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Earth Day 2019: Who's trading fairly?

Thursday 18 April 2019 Data Insight & AnalyticsRetail Consultancy

Louise O'Donovan's picture
By Louise O'Donovan

You can’t easily escape the headlines on the negative impact that consumerism has on the environment. From plastic usage, to CO2 emissions, to wastage; it seems our addiction to consumption and the state of the environment are inextricably linked.

In the run up to Earth Day, Monday 22nd April 2019, we explore how retailers are responding to consumers’ increased awareness of the environmental impact of their consumption habits, their changing expectations relating to this and thus, their demand for retailers to join them in their quest for sustainability.

 

The increasing need to promote sustainability

In the UK alone, we use 5 million tonnes of plastic each year, almost half of which is packaging (House of Commons Library, 2019). There is also a huge amount of wastage in the UK of food, clothing and products. WRAP, the Waste and Resources Action Programme, estimates food wastage to be 10 million tonnes, of which 70% was purchased with the intention of being consumed. If we don’t start making changes, and soon, demand will continue to rise and the negative environmental impacts will continue to snowball.

93% of global consumers expect more of the brands they use to support social and environmental issues.

Retail Industry Leaders Association (RILA)

The challenge - What can be done?

This promising shift in consumer expectations creates a new challenge for retailers and landlords, highlighting the need to become more responsible and aware of environmental issues. The focus needs to switch to incorporating sustainable operations into their business models, from day-to-day office operations, to manufacturing and the make-up of the products themselves.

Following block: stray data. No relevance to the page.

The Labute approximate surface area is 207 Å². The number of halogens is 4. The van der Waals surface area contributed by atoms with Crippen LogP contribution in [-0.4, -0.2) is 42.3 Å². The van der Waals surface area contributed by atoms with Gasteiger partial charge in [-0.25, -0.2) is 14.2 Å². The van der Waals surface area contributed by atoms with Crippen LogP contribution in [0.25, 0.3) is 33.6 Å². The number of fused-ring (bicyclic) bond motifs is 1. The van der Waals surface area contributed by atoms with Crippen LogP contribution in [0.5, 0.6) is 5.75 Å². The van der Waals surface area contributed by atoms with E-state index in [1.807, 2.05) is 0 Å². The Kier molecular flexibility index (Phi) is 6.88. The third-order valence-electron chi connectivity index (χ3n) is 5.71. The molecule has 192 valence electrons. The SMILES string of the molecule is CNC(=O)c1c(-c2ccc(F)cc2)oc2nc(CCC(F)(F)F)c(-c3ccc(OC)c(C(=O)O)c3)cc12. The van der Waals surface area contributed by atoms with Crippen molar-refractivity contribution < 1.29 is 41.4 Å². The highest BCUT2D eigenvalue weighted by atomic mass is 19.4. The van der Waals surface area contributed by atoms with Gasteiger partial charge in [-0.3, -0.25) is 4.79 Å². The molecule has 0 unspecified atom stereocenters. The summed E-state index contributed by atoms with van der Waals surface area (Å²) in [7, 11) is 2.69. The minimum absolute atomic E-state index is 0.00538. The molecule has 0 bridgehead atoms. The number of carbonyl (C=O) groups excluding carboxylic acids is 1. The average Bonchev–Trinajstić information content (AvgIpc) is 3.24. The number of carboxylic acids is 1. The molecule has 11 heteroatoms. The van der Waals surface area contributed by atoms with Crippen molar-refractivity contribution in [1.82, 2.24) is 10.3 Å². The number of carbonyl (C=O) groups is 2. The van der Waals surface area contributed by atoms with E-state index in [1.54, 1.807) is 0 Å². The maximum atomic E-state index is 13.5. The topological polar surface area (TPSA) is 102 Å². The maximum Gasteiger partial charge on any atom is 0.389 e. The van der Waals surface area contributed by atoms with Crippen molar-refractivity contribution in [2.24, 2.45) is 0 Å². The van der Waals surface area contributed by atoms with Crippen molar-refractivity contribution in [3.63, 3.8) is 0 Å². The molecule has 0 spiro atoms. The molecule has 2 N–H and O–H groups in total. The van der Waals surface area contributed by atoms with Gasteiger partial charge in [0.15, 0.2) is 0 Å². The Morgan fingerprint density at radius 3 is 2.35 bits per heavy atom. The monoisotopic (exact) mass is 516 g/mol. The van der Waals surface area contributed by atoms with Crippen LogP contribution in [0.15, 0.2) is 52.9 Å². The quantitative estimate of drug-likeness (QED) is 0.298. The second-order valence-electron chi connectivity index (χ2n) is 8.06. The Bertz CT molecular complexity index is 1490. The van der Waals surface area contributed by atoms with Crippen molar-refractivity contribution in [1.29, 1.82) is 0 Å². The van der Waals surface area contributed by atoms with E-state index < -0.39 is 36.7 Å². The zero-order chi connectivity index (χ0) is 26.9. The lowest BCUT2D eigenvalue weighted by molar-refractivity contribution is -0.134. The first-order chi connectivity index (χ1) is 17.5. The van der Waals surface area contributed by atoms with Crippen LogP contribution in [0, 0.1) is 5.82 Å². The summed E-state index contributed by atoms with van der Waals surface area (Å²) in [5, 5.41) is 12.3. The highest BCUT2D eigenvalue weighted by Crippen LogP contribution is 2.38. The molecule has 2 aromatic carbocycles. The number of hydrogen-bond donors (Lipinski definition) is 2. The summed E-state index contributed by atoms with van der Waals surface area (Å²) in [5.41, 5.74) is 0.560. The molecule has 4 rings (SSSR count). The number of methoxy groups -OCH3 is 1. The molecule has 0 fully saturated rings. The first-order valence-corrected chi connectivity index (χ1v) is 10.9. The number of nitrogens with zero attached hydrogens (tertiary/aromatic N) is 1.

Tesco and Lidl are leading the way in the grocery industry, with Tesco trialling plastic packaging recycling in 10 of their stores and aiming to make all their product packaging recyclable by 2025. Lidl have focussed on food wastage, and are one of the first supermarkets to publish food waste data. They are committing to the sustainable development goal target of a 30% reduction in food waste by 2030. To help achieve this goal they are packaging ‘not quite perfect’ fruit and vegetables into boxes.


Fig 1. Lidl's Wonky fruit & vegetable box, sold at £1.50 for 5kg

 

Maison Simons, a Quebec based retailer, have opened a new store that will be a net zero energy consumer. Costing tens of millions to build, the store will use solar energy and geothermal boreholes. The long term benefits to the retailer’s energy bills, carbon footprint and corporate social responsibility should be outweighed by this huge investment cost.

Some more of our favourite efforts to be more responsible include:

  • Knight Frank becoming a plastic free business, teaming up with Surfers Against Sewage.
  • H&M aim to use only recycled or other sustainably sourced materials by 2030.
  • John Lewis pledges to have net zero carbon emissions by 2050, reducing transport emissions by switching their 3500 strong transport fleet to be entirely electric and investing in renewable energy.
  • PLT and Arket have joined the likes of Oliver Bonas and Missguided to partner with clothes recycling app Regain that enables users to donate unwanted clothes in return for discount codes to be used with the app’s retail partners.

 

What does this mean for retailers?

It is the younger generations, in particular Gen Z, that are the most aware of the environmental impact of their consumption. CACI research shows that Gen Z will be key consumers by 2035, making up an estimated 21% of retail spend, with Millennials making up 28%. Since these environmentally aware consumers will be the key shoppers when these issues have gained more traction, retailers and landlords should begin to focus on what they can do to stay ahead of the game.

To discover how CACI can give you a greater insight into the future challenges for retail, get in touch with one of our experts.

In the run up to Earth Day, Monday 22nd April 2019, we explore how retailers are responding to consumers’ increased awareness of the environmental impact of their consumption habits, their changing expectations relating to this and thus, their demand for retailers to join them in their quest for sustainability.

Earth Day 2019: Who's trading fairly?